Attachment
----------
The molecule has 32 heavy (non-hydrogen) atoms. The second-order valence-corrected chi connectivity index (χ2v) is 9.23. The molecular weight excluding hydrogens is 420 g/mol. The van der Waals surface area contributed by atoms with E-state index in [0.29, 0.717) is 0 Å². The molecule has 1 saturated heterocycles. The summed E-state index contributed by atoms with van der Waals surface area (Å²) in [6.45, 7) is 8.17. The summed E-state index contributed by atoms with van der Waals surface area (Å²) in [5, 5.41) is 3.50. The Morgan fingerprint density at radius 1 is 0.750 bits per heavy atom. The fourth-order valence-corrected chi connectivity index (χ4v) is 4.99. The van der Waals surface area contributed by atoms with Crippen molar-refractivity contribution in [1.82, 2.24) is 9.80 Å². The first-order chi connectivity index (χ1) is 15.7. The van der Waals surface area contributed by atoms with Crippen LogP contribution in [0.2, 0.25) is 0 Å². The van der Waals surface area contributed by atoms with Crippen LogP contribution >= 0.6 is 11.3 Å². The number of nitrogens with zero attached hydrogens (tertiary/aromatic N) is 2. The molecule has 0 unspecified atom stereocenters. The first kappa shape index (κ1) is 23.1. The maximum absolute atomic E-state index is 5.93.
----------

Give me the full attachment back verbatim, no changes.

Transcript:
The molecule has 32 heavy (non-hydrogen) atoms. The second-order valence-corrected chi connectivity index (χ2v) is 9.23. The molecular weight excluding hydrogens is 420 g/mol. The van der Waals surface area contributed by atoms with E-state index in [0.29, 0.717) is 0 Å². The molecule has 1 saturated heterocycles. The summed E-state index contributed by atoms with van der Waals surface area (Å²) in [6.45, 7) is 8.17. The summed E-state index contributed by atoms with van der Waals surface area (Å²) in [5, 5.41) is 3.50. The Morgan fingerprint density at radius 1 is 0.750 bits per heavy atom. The fourth-order valence-corrected chi connectivity index (χ4v) is 4.99. The van der Waals surface area contributed by atoms with Crippen molar-refractivity contribution in [1.82, 2.24) is 9.80 Å². The first-order chi connectivity index (χ1) is 15.7. The van der Waals surface area contributed by atoms with Crippen LogP contribution in [0.2, 0.25) is 0 Å². The van der Waals surface area contributed by atoms with Crippen LogP contribution >= 0.6 is 11.3 Å². The number of nitrogens with zero attached hydrogens (tertiary/aromatic N) is 2. The molecule has 0 unspecified atom stereocenters. The first kappa shape index (κ1) is 23.1. The maximum absolute atomic E-state index is 5.93.